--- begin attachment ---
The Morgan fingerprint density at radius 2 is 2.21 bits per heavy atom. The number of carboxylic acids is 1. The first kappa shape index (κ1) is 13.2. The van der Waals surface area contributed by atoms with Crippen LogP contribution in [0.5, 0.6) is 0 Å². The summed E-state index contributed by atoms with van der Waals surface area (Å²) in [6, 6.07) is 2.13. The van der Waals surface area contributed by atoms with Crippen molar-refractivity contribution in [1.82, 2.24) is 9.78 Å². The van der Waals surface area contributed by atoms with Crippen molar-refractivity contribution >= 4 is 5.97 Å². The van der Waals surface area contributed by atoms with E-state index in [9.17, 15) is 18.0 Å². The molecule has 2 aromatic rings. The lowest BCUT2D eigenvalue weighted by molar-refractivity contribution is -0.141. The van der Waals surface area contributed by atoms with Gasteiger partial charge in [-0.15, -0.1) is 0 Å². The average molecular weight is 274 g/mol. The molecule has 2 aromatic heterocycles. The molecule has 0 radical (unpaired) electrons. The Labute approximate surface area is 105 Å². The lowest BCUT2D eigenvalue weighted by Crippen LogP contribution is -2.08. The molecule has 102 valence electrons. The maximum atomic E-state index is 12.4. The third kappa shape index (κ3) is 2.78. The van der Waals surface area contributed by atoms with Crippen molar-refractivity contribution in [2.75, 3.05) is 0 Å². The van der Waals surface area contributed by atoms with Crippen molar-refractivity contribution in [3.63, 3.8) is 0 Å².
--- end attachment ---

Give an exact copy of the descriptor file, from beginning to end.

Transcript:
The Morgan fingerprint density at radius 2 is 2.21 bits per heavy atom. The number of carboxylic acids is 1. The first kappa shape index (κ1) is 13.2. The van der Waals surface area contributed by atoms with Crippen LogP contribution in [0.5, 0.6) is 0 Å². The summed E-state index contributed by atoms with van der Waals surface area (Å²) in [6, 6.07) is 2.13. The van der Waals surface area contributed by atoms with Crippen molar-refractivity contribution in [1.82, 2.24) is 9.78 Å². The van der Waals surface area contributed by atoms with Crippen molar-refractivity contribution >= 4 is 5.97 Å². The van der Waals surface area contributed by atoms with E-state index in [9.17, 15) is 18.0 Å². The molecule has 2 aromatic rings. The lowest BCUT2D eigenvalue weighted by molar-refractivity contribution is -0.141. The van der Waals surface area contributed by atoms with Gasteiger partial charge in [-0.15, -0.1) is 0 Å². The average molecular weight is 274 g/mol. The molecule has 2 aromatic heterocycles. The molecule has 0 radical (unpaired) electrons. The Labute approximate surface area is 105 Å². The lowest BCUT2D eigenvalue weighted by Crippen LogP contribution is -2.08. The molecule has 102 valence electrons. The maximum atomic E-state index is 12.4. The third kappa shape index (κ3) is 2.78. The van der Waals surface area contributed by atoms with Crippen molar-refractivity contribution in [2.75, 3.05) is 0 Å². The van der Waals surface area contributed by atoms with Crippen molar-refractivity contribution in [3.63, 3.8) is 0 Å².